For stadium style seating, crews hand place row upon row of geofoam blocks to achieve the necessary profile. They can then either place concrete over the geofoam as shotcrete or as pre-cast panels. Using geofoam greatly simplifies the forming process and eliminates the need for complex tiered compacting of soil to form the stepped profile of stadium seating.

Crews can also use geofoam to quickly level an existing sloped elevation in a building. For example, a university wanted to convert a sloped floor lecture auditorium into a surgical suite at a hospital. The project engineers specified EPS geofoam as a structural void fill to reverse the slope. The EPS supplier cut the blocks to minimize field fabrication on the job site. Because the enclosed auditorium did not have space to accommodate heavy equipment, and as noise from mechanical compaction of soil would have disrupted hospital patients and staff, geofoam was an ideal alternative. The lightweight structural fill provides a strong, stable sub-base for the new, level concrete floor slab.


Even though it is very lightweight, geofoam is high-strength and suitable for a range of heavy loading conditions.

Even though it is very lightweight, geofoam is high-strength and suitable for a range of heavy loading conditions.

Although geofoam can be manufactured in many sizes and shapes, standard blocks are typically 4 feet wide by 8 feet long, and of varying thickness. If contractors do not order geofoam precut to specified dimensions, they can easily trim geofoam to size using a hot wire cutter (which some manufacturers will supply) or with a handsaw or a chainsaw onsite.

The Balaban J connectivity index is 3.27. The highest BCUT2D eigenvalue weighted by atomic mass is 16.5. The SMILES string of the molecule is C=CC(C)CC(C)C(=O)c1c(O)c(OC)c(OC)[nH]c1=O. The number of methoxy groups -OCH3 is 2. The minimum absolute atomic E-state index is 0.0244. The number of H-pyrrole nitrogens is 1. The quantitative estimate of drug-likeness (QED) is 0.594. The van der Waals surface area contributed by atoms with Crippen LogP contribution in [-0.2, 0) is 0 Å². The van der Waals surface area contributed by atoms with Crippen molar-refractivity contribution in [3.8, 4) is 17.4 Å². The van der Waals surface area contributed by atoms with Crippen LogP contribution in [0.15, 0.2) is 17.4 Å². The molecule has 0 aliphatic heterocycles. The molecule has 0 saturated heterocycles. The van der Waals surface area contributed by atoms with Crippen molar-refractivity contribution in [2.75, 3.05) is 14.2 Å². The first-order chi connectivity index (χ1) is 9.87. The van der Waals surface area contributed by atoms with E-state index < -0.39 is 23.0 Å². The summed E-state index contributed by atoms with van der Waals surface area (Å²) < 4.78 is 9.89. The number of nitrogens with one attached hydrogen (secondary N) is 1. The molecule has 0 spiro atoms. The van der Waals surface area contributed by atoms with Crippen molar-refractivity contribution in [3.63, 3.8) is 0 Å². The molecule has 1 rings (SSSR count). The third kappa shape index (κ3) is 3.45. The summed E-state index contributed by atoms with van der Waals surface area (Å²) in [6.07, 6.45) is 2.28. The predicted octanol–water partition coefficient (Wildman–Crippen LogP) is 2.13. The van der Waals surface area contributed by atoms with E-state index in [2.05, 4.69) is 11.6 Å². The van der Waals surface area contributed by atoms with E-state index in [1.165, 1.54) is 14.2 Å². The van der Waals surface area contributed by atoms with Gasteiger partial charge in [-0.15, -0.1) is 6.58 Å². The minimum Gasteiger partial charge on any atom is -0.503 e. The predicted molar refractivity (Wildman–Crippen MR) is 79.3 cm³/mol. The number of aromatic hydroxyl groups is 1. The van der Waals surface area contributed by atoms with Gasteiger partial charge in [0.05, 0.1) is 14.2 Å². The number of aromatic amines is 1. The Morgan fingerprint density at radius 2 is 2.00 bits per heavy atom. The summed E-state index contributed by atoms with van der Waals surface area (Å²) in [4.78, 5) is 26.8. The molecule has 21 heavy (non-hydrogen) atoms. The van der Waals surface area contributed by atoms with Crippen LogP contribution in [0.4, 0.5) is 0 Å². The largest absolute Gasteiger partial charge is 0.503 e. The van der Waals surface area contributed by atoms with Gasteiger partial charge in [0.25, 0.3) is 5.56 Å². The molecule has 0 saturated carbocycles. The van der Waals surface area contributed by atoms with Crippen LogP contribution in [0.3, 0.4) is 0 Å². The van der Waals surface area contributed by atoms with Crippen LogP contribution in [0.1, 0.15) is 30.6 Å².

When placing geofoam, the blocks are staggered so their joints are not located in the same vertical plane. At times, the blocks are interconnected with either barbed plates or polyurethane adhesive, in accordance with engineering specifications.

Due to geofoam’s lightweight, crews can maneuver and place the blocks by hand or with small mechanical equipment. A typical installation is to place geofoam blocks on a level course over sand, pea gravel or any locally available permeable leveling course material.

Following are points to keep in mind when working with geofoam:

• Geofoam is subject to damage when exposed to certain hydrocarbon chemicals or solvents. If needed, crews can protect the material with hydrocarbon-resistant geo-membranes or concrete slabs.

• Manufacturers treat geofoam with a fire retardant to avoid the rapid spread of fire. However, the material is combustible at high temperatures, so it is important to be cautious when conducting hot work, such as welding, around geofoam.